Can a Consumer Loan Improve Your Credit Score?

The better your credit score, the lower the interest rate you can qualify for. Fortunately, your bank can help.

From his vantage point as a veteran stone mason, John Thompson has had a lot of time to consider the significance of a personal residence. John’s clients have relied on him to help restore historic chimneys, fashion outdoor kitchens and enliven outdoor living spaces with intricate designs in tile, stone and brick. Not long ago, John and his wife, Geneva, began the journey to building their own dream home, and they turned to Bank of St. Francisville for help.  

“The Thompsons were not just a number to us,” says Vice President of Commercial Lending Melvin Harvey, Jr. “They were a family who had worked hard and wanted a house they could live in for the rest of their lives. We met several times and developed a specific plan that would get them the house they wanted with monthly payments that fit their budget.”

The bank helped John & Geneva Thompson develop a strategy to improve their credit scores.

As it does for every borrower, the process began with an examination of the Thompsons’ credit scores. Vice President of Mortgage Lending Kellye Cornette worked with John and Geneva to identify areas that could be improved in order to get the couple the most favorable loan package possible. This included closing some revolving lines of credit that were no longer in use and paying down existing debt.

“Understanding your credit score is the first step in securing a loan, so it’s really important to keep tabs on it and find ways to make it as strong as possible,” says Kellye. “We’re happy to advise our customers about how to improve their scores. The better your credit score, the lower your interest rate.”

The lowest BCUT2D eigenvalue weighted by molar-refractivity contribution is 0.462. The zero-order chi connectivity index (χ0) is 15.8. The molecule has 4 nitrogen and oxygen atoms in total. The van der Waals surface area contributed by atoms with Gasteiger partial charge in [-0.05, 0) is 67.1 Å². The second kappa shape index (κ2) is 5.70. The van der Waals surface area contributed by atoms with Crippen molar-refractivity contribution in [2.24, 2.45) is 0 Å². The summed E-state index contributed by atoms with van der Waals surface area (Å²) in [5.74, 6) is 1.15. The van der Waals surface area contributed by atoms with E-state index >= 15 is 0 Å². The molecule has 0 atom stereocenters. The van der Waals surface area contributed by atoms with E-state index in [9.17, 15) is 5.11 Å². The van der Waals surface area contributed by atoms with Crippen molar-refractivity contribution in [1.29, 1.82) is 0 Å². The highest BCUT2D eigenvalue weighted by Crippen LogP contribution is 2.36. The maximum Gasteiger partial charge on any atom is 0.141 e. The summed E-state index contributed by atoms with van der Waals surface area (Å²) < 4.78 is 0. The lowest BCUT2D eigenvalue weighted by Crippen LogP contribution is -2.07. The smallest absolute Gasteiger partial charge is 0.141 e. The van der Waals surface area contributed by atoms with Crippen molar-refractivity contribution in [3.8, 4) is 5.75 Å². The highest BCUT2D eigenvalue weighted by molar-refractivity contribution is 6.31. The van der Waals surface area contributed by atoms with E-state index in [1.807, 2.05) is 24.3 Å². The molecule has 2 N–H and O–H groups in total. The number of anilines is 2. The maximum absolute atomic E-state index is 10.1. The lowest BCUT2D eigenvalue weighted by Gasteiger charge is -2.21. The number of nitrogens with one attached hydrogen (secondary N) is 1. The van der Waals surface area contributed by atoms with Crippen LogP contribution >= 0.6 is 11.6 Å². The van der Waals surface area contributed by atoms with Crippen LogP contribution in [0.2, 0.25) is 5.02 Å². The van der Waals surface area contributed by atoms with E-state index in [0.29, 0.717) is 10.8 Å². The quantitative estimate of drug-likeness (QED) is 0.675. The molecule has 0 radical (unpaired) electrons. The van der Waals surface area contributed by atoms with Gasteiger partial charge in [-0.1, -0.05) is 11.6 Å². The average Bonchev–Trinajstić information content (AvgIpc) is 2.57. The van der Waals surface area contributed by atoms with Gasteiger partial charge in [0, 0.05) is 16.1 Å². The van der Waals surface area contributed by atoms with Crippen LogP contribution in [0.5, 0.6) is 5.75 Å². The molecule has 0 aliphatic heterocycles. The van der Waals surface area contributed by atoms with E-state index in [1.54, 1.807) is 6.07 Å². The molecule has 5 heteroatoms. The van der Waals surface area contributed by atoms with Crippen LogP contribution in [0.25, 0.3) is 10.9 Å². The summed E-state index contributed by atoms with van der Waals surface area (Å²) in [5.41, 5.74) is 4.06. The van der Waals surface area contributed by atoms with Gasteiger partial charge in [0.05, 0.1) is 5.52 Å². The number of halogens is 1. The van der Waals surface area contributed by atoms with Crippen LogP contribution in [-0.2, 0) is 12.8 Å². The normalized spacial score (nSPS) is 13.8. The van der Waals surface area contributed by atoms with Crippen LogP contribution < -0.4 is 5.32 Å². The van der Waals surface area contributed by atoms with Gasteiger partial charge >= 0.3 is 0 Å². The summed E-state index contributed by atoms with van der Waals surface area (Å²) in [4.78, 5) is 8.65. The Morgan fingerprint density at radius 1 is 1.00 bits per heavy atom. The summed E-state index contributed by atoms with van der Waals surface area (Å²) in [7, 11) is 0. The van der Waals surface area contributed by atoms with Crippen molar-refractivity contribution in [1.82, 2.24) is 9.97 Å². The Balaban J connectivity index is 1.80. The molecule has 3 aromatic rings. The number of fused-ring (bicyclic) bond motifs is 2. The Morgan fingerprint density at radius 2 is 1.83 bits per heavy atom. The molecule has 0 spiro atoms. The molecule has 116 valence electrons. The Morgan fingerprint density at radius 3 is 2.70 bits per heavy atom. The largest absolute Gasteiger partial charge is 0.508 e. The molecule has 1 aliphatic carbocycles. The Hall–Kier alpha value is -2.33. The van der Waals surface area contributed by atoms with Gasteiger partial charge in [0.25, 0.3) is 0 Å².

The Thompsons worked over several months to improve their credit scores. Meanwhile, they were able to secure a BSF construction loan, which allowed them to get started on the project. They hired local architecture and construction firms to design and build their new house, and John, of course, completed all the masonry work. Today, the home is finished and the Thompsons are thrilled.

John and Geneva’s credit scores have continued to improve, which will now help them secure a conventional mortgage with a favorable interest rate. This was part of a long-term strategy the bank helped design.

“That’s what a local bank can do,” says Melvin. “We know you and your family, and the line of work you’re in.  We can work with you face-to-face to put you in the financing package that best suits you.”

John, who also serves as a preacher at Greater Hollywood Baptist Church and a member of the West Feliciana Parish Council, says the experience surpassed his expectations.

“It was just a great process,” he says. “I recommend everybody in the parish interested in a home or building your business to check with Bank of St. Francisville. They’re just some great people.”

Buying a house? Here are some tips for improving your credit score.

When Bank of St. Francisville works with borrowers, the first step in the process is to take a look at your credit score. Anyone who has ever had a loan or credit card and has paid on it monthly has one. Scores are kept by three different credit reporting agencies, and when you buy a home, the median score is usually used.

“Don’t let the idea of a credit score intimidate you,” says Kellye Cornette, BSF Vice President of Mortgage Lending. “We’re here to help explain it and show you how to achieve the best score possible.”

  • ‍Credit scores can change on a daily basis. Be sure to check yours regularly through free online services like
  • ‍Don’t be late on payments, especially mortgage payments and car notes. This has a big impact on your score.
  • ‍Set up autodraft payments to avoid being late on monthly bills.
  • ‍If you’re considering buying a home, avoid adding to your debt ratio by making large purchases beforehand, like a new car or boat. Make those after you are settled into your new mortgage payment.
  • ‍Keep one credit card rather than several.
  • ‍It’s better for your score to have borrowed money from a bank than a payday lender.
  • ‍Don’t max out your credit card and leave it maxed out. Demonstrate you can pay it down, or better yet, pay it off each month.
  • ‍Save as much money as you can for a down payment and closing costs.
  • Don’t get discouraged if you’ve made credit mistakes in the past. It may take a year or two, but credit profiles can be significantly improved.

Want help finding out your credit score and learning how to improve it? Talk to Kellye.

Further Reading